Leading Lives That Matter: What We Should Do and Who We Should Be

Front Cover
Mark R. Schwen, Dorothy C. Bass
Wm. B. Eerdmans Publishing, Apr 25, 2006 - Religion - 545 pages
Leading Lives That Matter draws together a wide range of texts -- including fiction, autobiography, and philosophy -- offering challenge and insight to those who are thinking about what to do with their lives. Instead of giving prescriptive advice, Mark Schwehn and Dorothy Bass approach the subject of vocation as an ongoing conversation. They include in this conversation some of the Western tradition's best writings on human life -- its meaning, purpose, and significance -- ranging from ancient Greek poetry to contemporary fiction. Including Leo Tolstoy's novella The Death of Ivan Ilych as an extended epilogue, this volume will help readers clarify and deepen how they think about their own lives.

From inside the book

What people are saying - Write a review

We haven't found any reviews in the usual places.

Contents

III
xvii
IV
7
V
12
VI
27
VII
47
VIII
63
IX
81
X
87
LIII
292
LIV
296
LVI
300
LVII
301
LVIII
306
LIX
311
LX
315
LXI
316

XI
99
XII
105
XIII
109
XIV
110
XVI
115
XVII
122
XVIII
127
XIX
128
XXI
142
XXII
151
XXIII
164
XXIV
166
XXV
169
XXVI
171
XXVII
173
XXIX
179
XXXI
186
XXXII
189
XXXIII
194
XXXIV
197
XXXV
199
XXXVII
214
XXXIX
220
XL
221
XLII
227
XLIV
243
XLVI
253
XLVIII
261
XLIX
270
L
276
LI
279
LII
281
LXII
318
LXIII
319
LXV
320
LXVI
328
LXVIII
357
LXIX
362
LXX
368
LXXI
379
LXXII
384
LXXIII
393
LXXV
402
LXXVI
411
LXXVIII
425
LXXX
432
LXXXI
433
LXXXII
436
LXXXIII
438
LXXXIV
442
LXXXVI
445
LXXXVIII
447
LXXXIX
449
XC
456
XCI
457
XCII
465
XCIII
466
XCIV
469
XCVI
479
XCVIII
485
XCIX
490
C
538
Copyright

Other editions - View all

Common terms and phrases

Popular passages

Page 223 - In darkness, and amid the many shapes Of joyless day-light; when the fretful stir Unprofitable, and the fever of the world, Have hung upon the beatings of my heart, How oft, in spirit, have I turned to thee O sylvan Wye!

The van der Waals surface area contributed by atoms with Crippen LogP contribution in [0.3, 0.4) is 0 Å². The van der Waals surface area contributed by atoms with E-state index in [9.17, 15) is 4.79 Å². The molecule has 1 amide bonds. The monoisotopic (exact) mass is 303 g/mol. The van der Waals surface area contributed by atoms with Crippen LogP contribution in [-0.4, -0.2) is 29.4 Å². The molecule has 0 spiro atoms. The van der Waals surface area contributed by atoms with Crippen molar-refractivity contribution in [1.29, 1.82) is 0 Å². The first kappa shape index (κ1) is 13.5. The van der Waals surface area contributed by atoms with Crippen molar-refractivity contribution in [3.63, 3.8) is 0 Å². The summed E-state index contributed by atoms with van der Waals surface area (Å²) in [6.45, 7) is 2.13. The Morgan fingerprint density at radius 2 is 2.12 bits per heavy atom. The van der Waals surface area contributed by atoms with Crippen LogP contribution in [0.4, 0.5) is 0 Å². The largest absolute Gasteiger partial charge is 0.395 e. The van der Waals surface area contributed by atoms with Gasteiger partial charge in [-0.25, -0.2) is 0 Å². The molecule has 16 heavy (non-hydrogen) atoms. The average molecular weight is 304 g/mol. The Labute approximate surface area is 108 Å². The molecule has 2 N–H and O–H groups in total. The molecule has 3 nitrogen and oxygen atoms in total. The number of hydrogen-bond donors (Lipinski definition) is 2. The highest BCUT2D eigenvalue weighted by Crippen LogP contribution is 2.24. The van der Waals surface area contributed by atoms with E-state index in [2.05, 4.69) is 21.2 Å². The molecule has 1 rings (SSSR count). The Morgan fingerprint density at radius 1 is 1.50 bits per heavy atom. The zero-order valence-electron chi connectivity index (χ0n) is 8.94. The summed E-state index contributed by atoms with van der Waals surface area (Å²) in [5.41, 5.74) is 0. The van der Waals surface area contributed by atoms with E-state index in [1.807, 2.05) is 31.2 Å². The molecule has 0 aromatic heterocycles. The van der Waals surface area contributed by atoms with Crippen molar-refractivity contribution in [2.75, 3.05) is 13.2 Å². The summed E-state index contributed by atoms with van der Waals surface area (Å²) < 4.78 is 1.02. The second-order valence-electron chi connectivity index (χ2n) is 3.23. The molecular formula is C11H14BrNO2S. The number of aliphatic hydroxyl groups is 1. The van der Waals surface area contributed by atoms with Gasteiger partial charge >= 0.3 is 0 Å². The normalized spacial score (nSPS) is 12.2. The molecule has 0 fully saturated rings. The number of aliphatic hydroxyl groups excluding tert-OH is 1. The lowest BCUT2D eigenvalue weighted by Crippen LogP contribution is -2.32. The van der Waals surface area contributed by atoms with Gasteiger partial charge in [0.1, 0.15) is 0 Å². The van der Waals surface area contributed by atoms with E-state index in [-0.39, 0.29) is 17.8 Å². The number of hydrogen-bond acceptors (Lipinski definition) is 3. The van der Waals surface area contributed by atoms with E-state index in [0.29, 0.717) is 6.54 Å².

Page 226 - Unwearied in that service : rather say With warmer love — oh ! with far deeper zeal Of holier love. Nor wilt thou then forget, That after many wanderings, many years Of absence, these steep woods and lofty cliffs, And this green pastoral landscape, were to me More dear, both for themselves and for thy sake ! LINES WRITTEN IN EARLY SPRING.
Page 175 - And all the air a solemn stillness holds, Save where the beetle wheels his droning flight, And drowsy tinklings lull the distant folds : Save that from yonder ivy-mantled tower The moping owl does to the moon complain Of such as, wandering near her secret bower, Molest her ancient solitary reign.
Page 223 - Is lightened ; that serene and blessed mood In which the affections gently lead us on, Until, the breath of this corporeal frame And even the motion of our human blood Almost suspended, we are laid asleep In body, and become a living soul, While with an eye made quiet by the power Of harmony and the deep power of joy, We see into the life of things.
Page 104 - If any want to become my followers, let them deny themselves and take up their cross and follow me. For those who want to save their life will lose it, and those who lose their life for my sake, and for the sake of the gospel, will save it.
Page 317 - WHEN I consider how my light is spent, Ere half my days in this dark world and wide, And that one talent which is death to hide Lodged with me useless, though my soul more bent To serve therewith my Maker, and present My true account, lest he, returning, chide, "Doth God exact day-labour, light denied?
Page 175 - Let not Ambition mock their useful toil, Their homely joys and destiny obscure ; Nor Grandeur hear with a disdainful smile The short and simple annals of the poor. The boast of heraldry, the pomp of power, And all that beauty, all that wealth e'er gave, Await alike the' inevitable hour : The paths of glory lead but to the grave.
Page 222 - That on a wild secluded scene impress Thoughts of more deep seclusion; and connect The landscape with the quiet of the sky. The day is come when I again repose Here, under this dark sycamore, and view...
Page 224 - The sounding cataract Haunted me like a passion: the tall rock, The mountain, and the deep and gloomy wood, Their colours and their forms, were then to me An appetite; a feeling and a love, That had no need of a remoter charm, By thought supplied, nor any interest Unborrowed from the eye.

About the author (2006)

Mark R. Schwehn is professor of humanities in Christ College and project director of the Lilly Fellows Program in Humanities and the Arts, Valparaiso University.

Dorothy C. Bass is director of the Valparaiso Project on the Education and Formation of People of Faith, a project of the Lilly Endowment located at Valparaiso University.

Bibliographic information